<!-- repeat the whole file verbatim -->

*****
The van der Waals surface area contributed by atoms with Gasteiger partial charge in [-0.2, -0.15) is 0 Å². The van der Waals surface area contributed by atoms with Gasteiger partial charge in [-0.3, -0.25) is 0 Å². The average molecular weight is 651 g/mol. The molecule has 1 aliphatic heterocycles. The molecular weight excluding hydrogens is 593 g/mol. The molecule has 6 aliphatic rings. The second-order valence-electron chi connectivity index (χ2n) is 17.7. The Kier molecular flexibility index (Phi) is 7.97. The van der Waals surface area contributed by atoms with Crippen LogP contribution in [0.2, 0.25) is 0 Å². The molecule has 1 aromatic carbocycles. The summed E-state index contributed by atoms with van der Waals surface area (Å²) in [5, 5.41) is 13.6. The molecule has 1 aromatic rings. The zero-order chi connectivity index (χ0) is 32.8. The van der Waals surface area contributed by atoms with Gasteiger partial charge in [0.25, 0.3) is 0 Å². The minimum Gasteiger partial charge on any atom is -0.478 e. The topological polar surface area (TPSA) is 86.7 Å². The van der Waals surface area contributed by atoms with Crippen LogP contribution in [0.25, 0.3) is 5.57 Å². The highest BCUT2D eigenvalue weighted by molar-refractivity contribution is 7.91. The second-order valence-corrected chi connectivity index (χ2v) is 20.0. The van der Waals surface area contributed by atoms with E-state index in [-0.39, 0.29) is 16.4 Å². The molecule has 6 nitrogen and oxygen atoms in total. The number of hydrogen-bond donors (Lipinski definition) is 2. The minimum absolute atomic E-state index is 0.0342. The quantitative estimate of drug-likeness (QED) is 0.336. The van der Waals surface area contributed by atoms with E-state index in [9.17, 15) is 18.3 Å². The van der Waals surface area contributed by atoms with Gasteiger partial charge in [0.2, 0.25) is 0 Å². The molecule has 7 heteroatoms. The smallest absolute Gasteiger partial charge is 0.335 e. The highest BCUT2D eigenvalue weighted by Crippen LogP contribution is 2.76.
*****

The van der Waals surface area contributed by atoms with Gasteiger partial charge in [-0.2, -0.15) is 0 Å². The van der Waals surface area contributed by atoms with Gasteiger partial charge in [-0.3, -0.25) is 0 Å². The average molecular weight is 651 g/mol. The molecule has 1 aliphatic heterocycles. The molecular weight excluding hydrogens is 593 g/mol. The molecule has 6 aliphatic rings. The second-order valence-electron chi connectivity index (χ2n) is 17.7. The Kier molecular flexibility index (Phi) is 7.97. The van der Waals surface area contributed by atoms with Crippen LogP contribution in [0.2, 0.25) is 0 Å². The molecule has 1 aromatic carbocycles. The summed E-state index contributed by atoms with van der Waals surface area (Å²) in [5, 5.41) is 13.6. The molecule has 1 aromatic rings. The zero-order chi connectivity index (χ0) is 32.8. The van der Waals surface area contributed by atoms with Gasteiger partial charge in [0.25, 0.3) is 0 Å². The minimum Gasteiger partial charge on any atom is -0.478 e. The topological polar surface area (TPSA) is 86.7 Å². The van der Waals surface area contributed by atoms with Crippen LogP contribution in [0.25, 0.3) is 5.57 Å². The highest BCUT2D eigenvalue weighted by molar-refractivity contribution is 7.91. The second-order valence-corrected chi connectivity index (χ2v) is 20.0. The van der Waals surface area contributed by atoms with E-state index in [-0.39, 0.29) is 16.4 Å². The molecule has 6 nitrogen and oxygen atoms in total. The number of hydrogen-bond donors (Lipinski definition) is 2. The minimum absolute atomic E-state index is 0.0342. The quantitative estimate of drug-likeness (QED) is 0.336. The van der Waals surface area contributed by atoms with E-state index in [9.17, 15) is 18.3 Å². The van der Waals surface area contributed by atoms with Gasteiger partial charge in [0.2, 0.25) is 0 Å². The molecule has 7 heteroatoms. The smallest absolute Gasteiger partial charge is 0.335 e. The highest BCUT2D eigenvalue weighted by Crippen LogP contribution is 2.76.